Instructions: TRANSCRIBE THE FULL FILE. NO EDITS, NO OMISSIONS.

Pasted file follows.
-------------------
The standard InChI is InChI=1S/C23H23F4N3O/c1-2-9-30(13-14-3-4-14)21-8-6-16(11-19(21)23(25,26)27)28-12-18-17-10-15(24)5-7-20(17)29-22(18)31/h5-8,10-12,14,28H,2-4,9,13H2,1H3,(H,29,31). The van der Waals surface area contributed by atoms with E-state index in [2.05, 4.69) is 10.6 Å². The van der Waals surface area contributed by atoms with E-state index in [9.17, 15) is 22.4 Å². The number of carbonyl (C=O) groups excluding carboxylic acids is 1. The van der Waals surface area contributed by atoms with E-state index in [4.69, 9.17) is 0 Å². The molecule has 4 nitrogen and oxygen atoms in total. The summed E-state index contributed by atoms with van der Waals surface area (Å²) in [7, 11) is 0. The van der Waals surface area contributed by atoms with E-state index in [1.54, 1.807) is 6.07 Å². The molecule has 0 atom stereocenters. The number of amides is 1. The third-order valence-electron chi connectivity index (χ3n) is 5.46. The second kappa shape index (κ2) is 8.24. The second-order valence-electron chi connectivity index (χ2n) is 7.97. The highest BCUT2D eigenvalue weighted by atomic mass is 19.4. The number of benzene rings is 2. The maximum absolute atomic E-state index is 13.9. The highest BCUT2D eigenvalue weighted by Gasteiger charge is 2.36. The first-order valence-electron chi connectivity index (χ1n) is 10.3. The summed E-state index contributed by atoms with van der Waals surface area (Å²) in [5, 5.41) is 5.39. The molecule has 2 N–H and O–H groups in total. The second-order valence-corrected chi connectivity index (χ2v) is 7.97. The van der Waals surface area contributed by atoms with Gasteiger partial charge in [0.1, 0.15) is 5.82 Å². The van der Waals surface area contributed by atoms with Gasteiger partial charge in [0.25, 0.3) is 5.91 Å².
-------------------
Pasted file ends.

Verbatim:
The standard InChI is InChI=1S/C23H23F4N3O/c1-2-9-30(13-14-3-4-14)21-8-6-16(11-19(21)23(25,26)27)28-12-18-17-10-15(24)5-7-20(17)29-22(18)31/h5-8,10-12,14,28H,2-4,9,13H2,1H3,(H,29,31). The van der Waals surface area contributed by atoms with E-state index in [2.05, 4.69) is 10.6 Å². The van der Waals surface area contributed by atoms with E-state index in [9.17, 15) is 22.4 Å². The number of carbonyl (C=O) groups excluding carboxylic acids is 1. The van der Waals surface area contributed by atoms with E-state index in [4.69, 9.17) is 0 Å². The molecule has 4 nitrogen and oxygen atoms in total. The summed E-state index contributed by atoms with van der Waals surface area (Å²) in [7, 11) is 0. The van der Waals surface area contributed by atoms with E-state index in [1.54, 1.807) is 6.07 Å². The molecule has 0 atom stereocenters. The number of amides is 1. The third-order valence-electron chi connectivity index (χ3n) is 5.46. The second kappa shape index (κ2) is 8.24. The second-order valence-electron chi connectivity index (χ2n) is 7.97. The highest BCUT2D eigenvalue weighted by atomic mass is 19.4. The number of benzene rings is 2. The maximum absolute atomic E-state index is 13.9. The highest BCUT2D eigenvalue weighted by Gasteiger charge is 2.36. The first-order valence-electron chi connectivity index (χ1n) is 10.3. The summed E-state index contributed by atoms with van der Waals surface area (Å²) in [5, 5.41) is 5.39. The molecule has 2 N–H and O–H groups in total. The second-order valence-corrected chi connectivity index (χ2v) is 7.97. The van der Waals surface area contributed by atoms with Gasteiger partial charge in [0.1, 0.15) is 5.82 Å². The van der Waals surface area contributed by atoms with Gasteiger partial charge in [0.25, 0.3) is 5.91 Å².